Dylan, Unencumbered

"How long can it go on?"

Bob Dylan. Rough and Rowdy Ways. Columbia Records, 2020.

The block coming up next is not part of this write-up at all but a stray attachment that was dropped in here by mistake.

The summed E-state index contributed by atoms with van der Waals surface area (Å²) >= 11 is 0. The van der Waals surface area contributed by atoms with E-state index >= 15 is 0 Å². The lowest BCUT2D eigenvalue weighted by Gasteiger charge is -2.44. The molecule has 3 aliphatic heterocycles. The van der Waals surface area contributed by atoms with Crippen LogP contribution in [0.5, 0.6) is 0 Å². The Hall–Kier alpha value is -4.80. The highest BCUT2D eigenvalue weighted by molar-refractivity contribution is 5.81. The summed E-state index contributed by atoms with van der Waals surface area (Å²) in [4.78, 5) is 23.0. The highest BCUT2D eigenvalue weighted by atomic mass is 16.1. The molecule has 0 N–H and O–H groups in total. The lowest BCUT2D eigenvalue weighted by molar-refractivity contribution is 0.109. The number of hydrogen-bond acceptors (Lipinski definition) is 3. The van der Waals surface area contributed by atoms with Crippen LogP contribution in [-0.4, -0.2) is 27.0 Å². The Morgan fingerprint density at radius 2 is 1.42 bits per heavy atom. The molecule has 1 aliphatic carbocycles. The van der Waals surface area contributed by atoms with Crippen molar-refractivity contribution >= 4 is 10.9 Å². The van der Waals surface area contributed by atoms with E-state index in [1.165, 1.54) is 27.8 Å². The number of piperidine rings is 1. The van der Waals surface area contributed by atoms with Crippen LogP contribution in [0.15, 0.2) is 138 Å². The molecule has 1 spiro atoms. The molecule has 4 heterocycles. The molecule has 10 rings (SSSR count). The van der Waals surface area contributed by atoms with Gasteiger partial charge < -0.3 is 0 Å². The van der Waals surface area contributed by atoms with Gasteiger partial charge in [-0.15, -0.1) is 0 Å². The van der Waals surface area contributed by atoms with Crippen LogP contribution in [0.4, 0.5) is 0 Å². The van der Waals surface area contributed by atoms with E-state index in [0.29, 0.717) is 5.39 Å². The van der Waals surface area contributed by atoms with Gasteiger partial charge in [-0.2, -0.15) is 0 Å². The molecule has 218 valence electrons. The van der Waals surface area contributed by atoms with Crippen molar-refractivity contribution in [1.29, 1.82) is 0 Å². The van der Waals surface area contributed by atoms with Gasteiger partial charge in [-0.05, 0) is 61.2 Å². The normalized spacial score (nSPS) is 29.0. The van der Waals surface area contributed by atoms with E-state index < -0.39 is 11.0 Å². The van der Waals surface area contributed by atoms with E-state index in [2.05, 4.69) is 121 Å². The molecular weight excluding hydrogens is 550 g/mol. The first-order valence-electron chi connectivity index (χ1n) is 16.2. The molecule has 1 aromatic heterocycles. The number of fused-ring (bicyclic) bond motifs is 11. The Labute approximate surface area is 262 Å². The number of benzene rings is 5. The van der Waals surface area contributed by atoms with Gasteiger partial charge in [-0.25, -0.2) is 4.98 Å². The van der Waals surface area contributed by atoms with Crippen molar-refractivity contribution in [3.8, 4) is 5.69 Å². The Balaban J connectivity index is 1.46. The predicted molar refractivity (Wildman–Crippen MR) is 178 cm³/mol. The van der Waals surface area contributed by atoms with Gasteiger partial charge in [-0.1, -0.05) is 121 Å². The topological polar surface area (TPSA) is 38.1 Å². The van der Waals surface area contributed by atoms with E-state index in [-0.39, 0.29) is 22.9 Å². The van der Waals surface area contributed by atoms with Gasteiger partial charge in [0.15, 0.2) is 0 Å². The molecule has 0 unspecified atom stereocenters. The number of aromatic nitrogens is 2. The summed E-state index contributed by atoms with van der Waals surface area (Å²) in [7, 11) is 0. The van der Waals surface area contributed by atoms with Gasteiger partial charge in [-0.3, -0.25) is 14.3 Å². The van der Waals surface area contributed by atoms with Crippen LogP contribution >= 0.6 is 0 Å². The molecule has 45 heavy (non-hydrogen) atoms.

Before the Covid-19 lockdown began, I had spent the year doing research in the Library of Congress, where, in their large collection of feminist ephemera, there are a series of pamphlets that take their name from Bob Dylan songs. In the first issue of Just Like A Woman: A Publication of Atlanta Woman’s Liberation in 1970, the editors called for readers to overturn patriarchal stereotypes and to “join the movement which is demanding emancipation—Just Like a Woman! The masthead of the Berkeley Liberation journal It Ain’t Me Babe included a drawing of a ball and chain, set against their own adapted version of the hit. “To subsume me in your shadow” replaced “to gather flowers constantly” in the original, before continuing with the familiar “to come each time you call / a lover for your life and nothing more / it ain’t me, babe.” The addition was clumsy, and more heavy-handed than Dylan’s, but it got the point across. The women of Dylan’s first few albums were unappealing. They were clawing, childish, neurotic, and demanding, women who wanted too much or took what he didn’t want to give. (As he howls in “It Takes a Lot to Laugh, It Takes a Train to Cry” (1965), “I want to be your lover, baby, I don’t want to be your boss”). The feminist invocation of Dylan inhabited the uncomfortable terrain between critique and homage: could they use his words to transcend the relations of a world that he described so well yet also embodied? When Ellen Willis later revised her classic 1967 essay on Dylan, she wrote that he exemplified the “bohemian contempt for women.” By then he had a lot of contempt for everyone else too.